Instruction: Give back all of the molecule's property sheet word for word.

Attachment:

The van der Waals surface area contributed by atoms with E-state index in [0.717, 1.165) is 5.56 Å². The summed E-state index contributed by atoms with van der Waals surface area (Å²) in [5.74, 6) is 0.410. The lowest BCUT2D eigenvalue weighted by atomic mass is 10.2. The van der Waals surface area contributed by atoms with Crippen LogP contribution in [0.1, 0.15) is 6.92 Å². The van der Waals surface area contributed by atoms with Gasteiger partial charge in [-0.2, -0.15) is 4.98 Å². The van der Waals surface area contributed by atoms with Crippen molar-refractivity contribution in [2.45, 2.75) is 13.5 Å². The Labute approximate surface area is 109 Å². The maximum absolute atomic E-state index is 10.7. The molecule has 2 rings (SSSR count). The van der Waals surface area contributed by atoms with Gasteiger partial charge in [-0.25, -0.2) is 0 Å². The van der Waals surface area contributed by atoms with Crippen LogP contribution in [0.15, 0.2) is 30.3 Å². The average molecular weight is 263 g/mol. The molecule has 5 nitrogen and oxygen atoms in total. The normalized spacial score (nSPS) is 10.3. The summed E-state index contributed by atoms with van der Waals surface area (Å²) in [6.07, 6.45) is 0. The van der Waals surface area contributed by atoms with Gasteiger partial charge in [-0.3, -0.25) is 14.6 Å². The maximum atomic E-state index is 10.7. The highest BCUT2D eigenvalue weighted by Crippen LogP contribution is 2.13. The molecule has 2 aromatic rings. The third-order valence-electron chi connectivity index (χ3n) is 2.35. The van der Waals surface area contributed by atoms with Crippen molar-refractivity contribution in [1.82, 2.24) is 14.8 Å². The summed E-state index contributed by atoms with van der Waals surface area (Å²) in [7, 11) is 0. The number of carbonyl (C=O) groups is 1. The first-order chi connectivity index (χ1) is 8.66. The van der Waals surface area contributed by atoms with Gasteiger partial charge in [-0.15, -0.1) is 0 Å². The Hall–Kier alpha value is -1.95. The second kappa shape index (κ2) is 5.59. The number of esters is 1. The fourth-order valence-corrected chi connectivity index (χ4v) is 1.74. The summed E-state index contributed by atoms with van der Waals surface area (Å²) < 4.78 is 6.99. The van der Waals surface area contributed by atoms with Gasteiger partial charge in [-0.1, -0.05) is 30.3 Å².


The van der Waals surface area contributed by atoms with E-state index in [0.717, 1.165) is 5.56 Å². The summed E-state index contributed by atoms with van der Waals surface area (Å²) in [5.74, 6) is 0.410. The lowest BCUT2D eigenvalue weighted by atomic mass is 10.2. The van der Waals surface area contributed by atoms with Crippen LogP contribution in [0.1, 0.15) is 6.92 Å². The van der Waals surface area contributed by atoms with Gasteiger partial charge in [-0.2, -0.15) is 4.98 Å². The van der Waals surface area contributed by atoms with Crippen molar-refractivity contribution in [2.45, 2.75) is 13.5 Å². The Labute approximate surface area is 109 Å². The maximum absolute atomic E-state index is 10.7. The molecule has 2 rings (SSSR count). The van der Waals surface area contributed by atoms with Gasteiger partial charge in [-0.25, -0.2) is 0 Å². The van der Waals surface area contributed by atoms with Crippen LogP contribution in [0.15, 0.2) is 30.3 Å². The average molecular weight is 263 g/mol. The molecule has 5 nitrogen and oxygen atoms in total. The normalized spacial score (nSPS) is 10.3. The summed E-state index contributed by atoms with van der Waals surface area (Å²) in [6.07, 6.45) is 0. The van der Waals surface area contributed by atoms with Gasteiger partial charge in [-0.3, -0.25) is 14.6 Å². The maximum atomic E-state index is 10.7. The highest BCUT2D eigenvalue weighted by Crippen LogP contribution is 2.13. The molecule has 2 aromatic rings. The third-order valence-electron chi connectivity index (χ3n) is 2.35. The van der Waals surface area contributed by atoms with Crippen molar-refractivity contribution in [1.82, 2.24) is 14.8 Å². The summed E-state index contributed by atoms with van der Waals surface area (Å²) in [7, 11) is 0. The number of carbonyl (C=O) groups is 1. The first-order chi connectivity index (χ1) is 8.66. The van der Waals surface area contributed by atoms with Gasteiger partial charge in [-0.15, -0.1) is 0 Å². The Hall–Kier alpha value is -1.95. The second kappa shape index (κ2) is 5.59. The number of esters is 1. The fourth-order valence-corrected chi connectivity index (χ4v) is 1.74. The summed E-state index contributed by atoms with van der Waals surface area (Å²) < 4.78 is 6.99. The van der Waals surface area contributed by atoms with Gasteiger partial charge in [-0.1, -0.05) is 30.3 Å².